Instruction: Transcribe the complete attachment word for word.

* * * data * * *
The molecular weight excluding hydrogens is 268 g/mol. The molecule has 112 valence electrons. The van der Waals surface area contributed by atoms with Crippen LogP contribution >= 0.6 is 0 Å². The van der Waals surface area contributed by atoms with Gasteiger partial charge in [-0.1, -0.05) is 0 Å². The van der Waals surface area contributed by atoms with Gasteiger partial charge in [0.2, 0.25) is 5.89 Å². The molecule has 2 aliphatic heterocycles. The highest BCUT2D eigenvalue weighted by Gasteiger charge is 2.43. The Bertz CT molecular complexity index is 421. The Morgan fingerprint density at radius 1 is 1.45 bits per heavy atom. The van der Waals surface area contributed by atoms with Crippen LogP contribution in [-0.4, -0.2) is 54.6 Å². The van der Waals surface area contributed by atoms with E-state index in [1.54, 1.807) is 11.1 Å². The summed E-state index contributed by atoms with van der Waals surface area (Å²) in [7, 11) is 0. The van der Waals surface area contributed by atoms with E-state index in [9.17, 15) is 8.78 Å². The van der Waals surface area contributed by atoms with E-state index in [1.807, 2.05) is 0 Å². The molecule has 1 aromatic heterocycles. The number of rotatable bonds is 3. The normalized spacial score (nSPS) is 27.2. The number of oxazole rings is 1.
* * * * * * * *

The molecular weight excluding hydrogens is 268 g/mol. The molecule has 112 valence electrons. The van der Waals surface area contributed by atoms with Crippen LogP contribution >= 0.6 is 0 Å². The van der Waals surface area contributed by atoms with Gasteiger partial charge in [-0.1, -0.05) is 0 Å². The van der Waals surface area contributed by atoms with Gasteiger partial charge in [0.2, 0.25) is 5.89 Å². The molecule has 2 aliphatic heterocycles. The highest BCUT2D eigenvalue weighted by Gasteiger charge is 2.43. The Bertz CT molecular complexity index is 421. The Morgan fingerprint density at radius 1 is 1.45 bits per heavy atom. The van der Waals surface area contributed by atoms with Crippen LogP contribution in [-0.4, -0.2) is 54.6 Å². The van der Waals surface area contributed by atoms with E-state index in [1.54, 1.807) is 11.1 Å². The summed E-state index contributed by atoms with van der Waals surface area (Å²) in [7, 11) is 0. The van der Waals surface area contributed by atoms with E-state index in [9.17, 15) is 8.78 Å². The van der Waals surface area contributed by atoms with E-state index in [1.807, 2.05) is 0 Å². The molecule has 1 aromatic heterocycles. The number of rotatable bonds is 3. The normalized spacial score (nSPS) is 27.2. The number of oxazole rings is 1.